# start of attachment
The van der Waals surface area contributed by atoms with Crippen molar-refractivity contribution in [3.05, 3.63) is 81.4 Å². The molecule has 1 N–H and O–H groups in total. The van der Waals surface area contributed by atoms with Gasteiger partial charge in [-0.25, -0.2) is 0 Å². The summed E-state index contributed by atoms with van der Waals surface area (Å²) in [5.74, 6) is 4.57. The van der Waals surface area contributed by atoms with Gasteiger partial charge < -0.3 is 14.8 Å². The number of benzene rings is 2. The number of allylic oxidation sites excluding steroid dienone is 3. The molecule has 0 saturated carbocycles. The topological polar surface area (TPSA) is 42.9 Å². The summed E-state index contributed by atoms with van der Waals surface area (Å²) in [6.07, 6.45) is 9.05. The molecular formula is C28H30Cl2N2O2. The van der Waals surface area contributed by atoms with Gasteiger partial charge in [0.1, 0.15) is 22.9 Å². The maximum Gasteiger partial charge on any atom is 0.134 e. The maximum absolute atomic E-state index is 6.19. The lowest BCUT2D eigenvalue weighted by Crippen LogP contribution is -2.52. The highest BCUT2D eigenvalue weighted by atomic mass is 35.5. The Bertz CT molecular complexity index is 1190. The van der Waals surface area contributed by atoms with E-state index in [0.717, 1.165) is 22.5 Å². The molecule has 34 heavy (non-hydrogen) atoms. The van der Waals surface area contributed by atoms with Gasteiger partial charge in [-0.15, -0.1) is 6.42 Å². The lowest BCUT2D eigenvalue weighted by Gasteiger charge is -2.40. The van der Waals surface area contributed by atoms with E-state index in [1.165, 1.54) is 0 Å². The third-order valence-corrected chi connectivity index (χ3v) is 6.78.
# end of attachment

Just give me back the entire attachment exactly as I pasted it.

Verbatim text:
The van der Waals surface area contributed by atoms with Crippen molar-refractivity contribution in [3.05, 3.63) is 81.4 Å². The molecule has 1 N–H and O–H groups in total. The van der Waals surface area contributed by atoms with Gasteiger partial charge in [-0.25, -0.2) is 0 Å². The summed E-state index contributed by atoms with van der Waals surface area (Å²) in [5.74, 6) is 4.57. The van der Waals surface area contributed by atoms with Gasteiger partial charge < -0.3 is 14.8 Å². The number of benzene rings is 2. The number of allylic oxidation sites excluding steroid dienone is 3. The molecule has 0 saturated carbocycles. The topological polar surface area (TPSA) is 42.9 Å². The summed E-state index contributed by atoms with van der Waals surface area (Å²) in [6.07, 6.45) is 9.05. The molecular formula is C28H30Cl2N2O2. The van der Waals surface area contributed by atoms with Gasteiger partial charge in [0.1, 0.15) is 22.9 Å². The maximum Gasteiger partial charge on any atom is 0.134 e. The maximum absolute atomic E-state index is 6.19. The lowest BCUT2D eigenvalue weighted by Crippen LogP contribution is -2.52. The highest BCUT2D eigenvalue weighted by atomic mass is 35.5. The Bertz CT molecular complexity index is 1190. The van der Waals surface area contributed by atoms with E-state index in [0.717, 1.165) is 22.5 Å². The molecule has 34 heavy (non-hydrogen) atoms. The van der Waals surface area contributed by atoms with Gasteiger partial charge in [-0.15, -0.1) is 6.42 Å². The lowest BCUT2D eigenvalue weighted by Gasteiger charge is -2.40. The van der Waals surface area contributed by atoms with E-state index in [1.165, 1.54) is 0 Å². The third-order valence-corrected chi connectivity index (χ3v) is 6.78.